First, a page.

We finally get to sample the first high riding Maserati, over a decade in the making. Is this the premium SUV you’ve been waiting for?
Good things may take time with cheese but in the auto world they can spell the difference between survival and disaster. Some of the traditional European car makers have arrived late to the SUV scene, Jaguar only recently launching F-Pace, and Maserati is another, taking 13 years between first showing off its Kubang concept and finally wheeling out its high-riding Levante. In both instances it’s a case of better late than never. For both have been surprised and delighted at the initial take-up and interest in their premium versatile offerings.
Levante is bigger in size than F-Pace, and indeed claims the high ground for both length and wheelbase in class, at just over 5m and 3m, respectively. Aiming to compete with the likes of Cayenne, and X5 M50d, SQ7 and RR Sport, Levante also brings with it core aspects or the so-called ‘pillars’ of the brand, such as exclusivity, performance and dynamics, sound, personalisation and so on. The upshot is that Maserati aims to be the best on road, as well as off road amongst its peers.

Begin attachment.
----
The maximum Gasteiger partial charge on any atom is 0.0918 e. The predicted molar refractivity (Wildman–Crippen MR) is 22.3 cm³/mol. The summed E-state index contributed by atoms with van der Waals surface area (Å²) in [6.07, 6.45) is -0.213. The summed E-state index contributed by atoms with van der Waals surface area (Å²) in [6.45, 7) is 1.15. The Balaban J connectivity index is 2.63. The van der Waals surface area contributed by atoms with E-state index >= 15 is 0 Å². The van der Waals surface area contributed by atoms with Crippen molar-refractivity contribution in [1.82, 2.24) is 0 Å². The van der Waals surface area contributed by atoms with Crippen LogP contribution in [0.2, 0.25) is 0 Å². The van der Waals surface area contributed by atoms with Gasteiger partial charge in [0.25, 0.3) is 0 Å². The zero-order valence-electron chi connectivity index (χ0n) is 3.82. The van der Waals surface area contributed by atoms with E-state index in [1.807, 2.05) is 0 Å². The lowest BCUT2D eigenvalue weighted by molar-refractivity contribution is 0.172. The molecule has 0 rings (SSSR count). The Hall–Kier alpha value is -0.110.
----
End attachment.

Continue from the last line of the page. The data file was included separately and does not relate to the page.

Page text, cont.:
During its protracted development which took place when parent FCA was in the midst of massive restructuring, there was talk of the Levante using Jeep Grand Cherokee underpinnings but that never came to pass (phew, thank God), and instead it utilises a modified version of the Ghibli and Quattroporte platform. It is said to be stiffer by 20 per cent to make it more capable off-road (and tow-worthy, 2700kg braked), and to that end it features height adjustable air suspension.
The thinking behind this was obviously for optimum ground clearance, and at its highest it sports 247mm of clear air, but on the other hand at its lowest setting, at speeds where the local constabulary might opt to impound your Levante, it aids slip through the air. Maserati claims a class low Cd of 0.31, thanks also to the use of a standard active grille shutter. This contributes to a low overall fuel use figure of 7.2L/100km, not that we ever quite saw that but our highway figure of mid9s was easily achieved, which isn’t too bad for a large vehicle propelled by a big diesel engine. Also helping is liberal use of aluminium in the chassis (suspension and subframes) and body, including the doors, bonnet and luggage compartment. Total weight is a claimed 2205kg. Mixing metals also helps with the goal of a 50:50 weight split which was supposedly achieved.